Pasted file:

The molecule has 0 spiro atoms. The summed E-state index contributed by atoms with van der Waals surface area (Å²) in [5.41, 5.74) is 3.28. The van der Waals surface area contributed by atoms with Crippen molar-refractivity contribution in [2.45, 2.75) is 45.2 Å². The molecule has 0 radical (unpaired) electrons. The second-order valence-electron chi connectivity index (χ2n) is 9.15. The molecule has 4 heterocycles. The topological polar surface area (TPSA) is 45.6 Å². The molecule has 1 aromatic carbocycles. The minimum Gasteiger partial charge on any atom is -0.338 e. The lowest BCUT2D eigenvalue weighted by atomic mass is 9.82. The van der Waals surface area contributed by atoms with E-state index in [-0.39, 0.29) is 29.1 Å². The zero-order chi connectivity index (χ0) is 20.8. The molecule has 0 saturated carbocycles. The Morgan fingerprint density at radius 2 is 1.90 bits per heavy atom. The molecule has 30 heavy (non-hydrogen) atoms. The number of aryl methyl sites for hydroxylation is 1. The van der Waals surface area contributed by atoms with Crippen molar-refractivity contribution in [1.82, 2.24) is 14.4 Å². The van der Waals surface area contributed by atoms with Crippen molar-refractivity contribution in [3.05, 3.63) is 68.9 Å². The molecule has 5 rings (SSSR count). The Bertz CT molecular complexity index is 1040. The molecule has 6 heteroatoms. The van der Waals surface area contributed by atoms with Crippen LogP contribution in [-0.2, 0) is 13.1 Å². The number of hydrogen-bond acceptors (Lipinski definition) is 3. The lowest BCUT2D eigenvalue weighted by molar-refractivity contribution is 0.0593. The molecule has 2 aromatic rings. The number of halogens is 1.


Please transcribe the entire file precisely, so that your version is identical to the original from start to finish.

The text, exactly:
The molecule has 0 spiro atoms. The summed E-state index contributed by atoms with van der Waals surface area (Å²) in [5.41, 5.74) is 3.28. The van der Waals surface area contributed by atoms with Crippen molar-refractivity contribution in [2.45, 2.75) is 45.2 Å². The molecule has 0 radical (unpaired) electrons. The second-order valence-electron chi connectivity index (χ2n) is 9.15. The molecule has 4 heterocycles. The topological polar surface area (TPSA) is 45.6 Å². The molecule has 1 aromatic carbocycles. The minimum Gasteiger partial charge on any atom is -0.338 e. The lowest BCUT2D eigenvalue weighted by atomic mass is 9.82. The van der Waals surface area contributed by atoms with E-state index in [-0.39, 0.29) is 29.1 Å². The zero-order chi connectivity index (χ0) is 20.8. The molecule has 0 saturated carbocycles. The Morgan fingerprint density at radius 2 is 1.90 bits per heavy atom. The molecule has 30 heavy (non-hydrogen) atoms. The number of aryl methyl sites for hydroxylation is 1. The van der Waals surface area contributed by atoms with Crippen molar-refractivity contribution in [1.82, 2.24) is 14.4 Å². The van der Waals surface area contributed by atoms with Crippen molar-refractivity contribution in [3.05, 3.63) is 68.9 Å². The molecule has 5 rings (SSSR count). The Bertz CT molecular complexity index is 1040. The molecule has 6 heteroatoms. The van der Waals surface area contributed by atoms with Crippen LogP contribution in [-0.2, 0) is 13.1 Å². The number of hydrogen-bond acceptors (Lipinski definition) is 3. The lowest BCUT2D eigenvalue weighted by molar-refractivity contribution is 0.0593. The molecule has 2 aromatic rings. The number of halogens is 1.